Travel and Accommodation

MENOG 13 is held at the JW Marriott in Kuwait City

Hotel address
Al Shuhada Street P.O. Box 26302 · Safat, Kuwait City, 13124 Kuwait

Direction and Maps to the MENOG 13 venue

Getting from the airport to city centre

General information about the host city and country

Other Useful Information
Currency, electricity, telephones and other practical information


Getting from airport to city centre

Kuwait International Airport (Airport Code: KWI) is located 16km (10 miles) south of Kuwait City.

Public transport road

Bus: Buses to Kuwait City (route 501) depart from outside Arrivals. The journey time is about 30 minutes, and the fare KD 0.25.


Taxis (tel: 431 9829) are readily available; the taxi desk is located in Arrivals on the ground floor. The fare to the city centre is around KD 5-6. It is recommended to agree this in advance with the driver.

Car hire

Car hire firms operating in Kuwait City include Avis (tel: 2474 5528), Europcar (tel: 2473 5626) and National (tel: 2434 3139). All have offices either at the airport, in city hotels, or both. Drivers must be at least 21 years of age.

Kuwait and Kuwait City

General information about the host city and country

About Kuwait

Kuwait constitutes a puzzling but intriguing mix of Western liberalism and strict Islam. The capital, Kuwait City, is a bustling metropolis full of high-rise buildings and luxury hotels. Yet the country is also host to elaborate and opulent mosques and palaces, and its religion is an integral part of its affairs.

This juxtaposition perhaps stems from Kuwait’s marrying of Islamism with oil-wealth, mostly traded with Western superpowers. Upon independence from Britain in 1961, Sheikh Abdullah assumed head of state, adopting the title of Emir. The large revenues from oil production allowed independent Kuwait to build up its economic infrastructure and institute educational and social welfare programmes.

About Kuwait city

At the cusp of the Gulf crescent, the tiny city state of Kuwait (Al Kuwayt) is wedged between powerful neighbours in a region defined by Islam and new wealth.

Settled for centuries by seafarers and traders, Kuwait City provided ‘bread and salt’ for the Bedouin from the Arabian interior. More recently, the capital offers all the diversions of a burgeoning metropolis with excellent museums, modern shopping malls and sophisticated marinas.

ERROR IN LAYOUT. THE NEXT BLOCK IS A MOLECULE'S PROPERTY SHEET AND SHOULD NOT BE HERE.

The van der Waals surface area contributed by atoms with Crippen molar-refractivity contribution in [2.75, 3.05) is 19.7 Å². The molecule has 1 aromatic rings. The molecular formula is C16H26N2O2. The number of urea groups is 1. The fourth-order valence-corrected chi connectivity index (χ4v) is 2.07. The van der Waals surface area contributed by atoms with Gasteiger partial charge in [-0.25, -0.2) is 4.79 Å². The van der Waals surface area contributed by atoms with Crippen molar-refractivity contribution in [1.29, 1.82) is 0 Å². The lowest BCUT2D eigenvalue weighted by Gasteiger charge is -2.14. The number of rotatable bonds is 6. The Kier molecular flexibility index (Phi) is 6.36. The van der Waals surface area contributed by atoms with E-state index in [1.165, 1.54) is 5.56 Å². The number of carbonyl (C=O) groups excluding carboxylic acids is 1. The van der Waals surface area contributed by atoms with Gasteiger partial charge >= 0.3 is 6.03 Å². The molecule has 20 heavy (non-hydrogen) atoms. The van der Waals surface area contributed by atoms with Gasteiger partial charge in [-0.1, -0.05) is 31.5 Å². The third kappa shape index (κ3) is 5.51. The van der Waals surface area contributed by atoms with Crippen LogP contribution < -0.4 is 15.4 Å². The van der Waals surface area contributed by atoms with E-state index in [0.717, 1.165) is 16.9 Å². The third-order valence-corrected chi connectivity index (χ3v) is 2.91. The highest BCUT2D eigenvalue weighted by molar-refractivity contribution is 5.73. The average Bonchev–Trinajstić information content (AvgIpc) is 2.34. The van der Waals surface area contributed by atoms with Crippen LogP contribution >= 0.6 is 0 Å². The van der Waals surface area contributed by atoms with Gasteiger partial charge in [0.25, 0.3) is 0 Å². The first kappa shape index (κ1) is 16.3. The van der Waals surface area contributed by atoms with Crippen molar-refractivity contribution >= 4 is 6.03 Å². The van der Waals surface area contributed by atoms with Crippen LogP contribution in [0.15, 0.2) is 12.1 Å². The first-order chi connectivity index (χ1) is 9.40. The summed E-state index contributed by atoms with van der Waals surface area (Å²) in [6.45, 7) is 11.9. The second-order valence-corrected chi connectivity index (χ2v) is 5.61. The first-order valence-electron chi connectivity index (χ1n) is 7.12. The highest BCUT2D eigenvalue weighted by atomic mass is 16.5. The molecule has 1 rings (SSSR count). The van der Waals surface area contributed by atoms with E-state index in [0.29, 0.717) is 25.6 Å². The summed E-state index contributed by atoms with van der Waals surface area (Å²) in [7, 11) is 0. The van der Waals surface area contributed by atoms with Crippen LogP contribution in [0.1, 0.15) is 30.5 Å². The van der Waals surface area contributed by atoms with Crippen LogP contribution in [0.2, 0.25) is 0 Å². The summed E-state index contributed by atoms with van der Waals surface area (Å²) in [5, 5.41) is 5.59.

Beyond Kuwait City, the desert unwraps across a barren plain of oil installations but it has two great attractions: a limitless sandy coastline and a surprising dusting of vegetation after spring rains, both of which come as a pleasant surprise to visitors.

Other Useful Information

Currency, electricity, telephones and other practical information


Exchange rate
€1 = 0.37 KWD Kuwait Dinar


240 volts AC, 50Hz; single phase. UK-type flat three-pin plugs are used.



UTC +4:00


Emergency Phone Number of Police, Ambulance and Fire Services: 112

Alternative hotels

Luxury hotels

Mövenpick Resort

An elegant, contemporary hotel on a beach just 2km from the city centre, this lively hotel provides the perfect antidote to a hot day downtown. With an excellent spa, restaurants and landscaped gardens, it’s a relaxing place to unwind.
Coast Road, Shuwaikh Free Trade Zone, Kuwait City, Kuwait

Le Méridien Kuwait
With views of the iconic Kuwait Towers from the front bedrooms, this hotel has a flavour of the French Riviera with rococo furniture and brass-rimmed mirrors. Rooms come with CD players, polished floors, floral-design bedsteads, huge bolster pillows and enormous luxury bathrooms.
Arabian Gulf Street, Bneid al-Qar, Kuwait City, Kuwait

Moderate Hotels

Marina Hotel
In this beautiful, contemporary, low-rise hotel floating at the sea’s edge, many of the designer rooms have direct access onto the beach. This is one boutique hotel that succeeds in being practical as well as aesthetically pleasing, with lots of amenities nearby and an excellent fish restaurant called the Atlantis. If you’d rather enjoy your fish in the water, rather than on the plate, then look out for the aquarium in the foyer.
Arabian Gulf Street, Salmiya, Kuwait City, Kuwait

Ghani Palace Hotel
One of the few hotels where you don’t have to check the address to remember you’re in the Middle East, the quirky Arabian-style building sports Syrian furniture, Moroccan lanterns and local stucco, and boasts local-style hospitality to match.


Moneychangers are dotted around the city centre and main souqs, and change all major and regional currencies. Only banks and the larger money-exchange facilities will change travellers cheques.

Since 2003, the Kuwaiti dinar has been pegged to the US dollar


Visa information

More information can be found at

More tips about doing business in the Middle East can be found at the following site: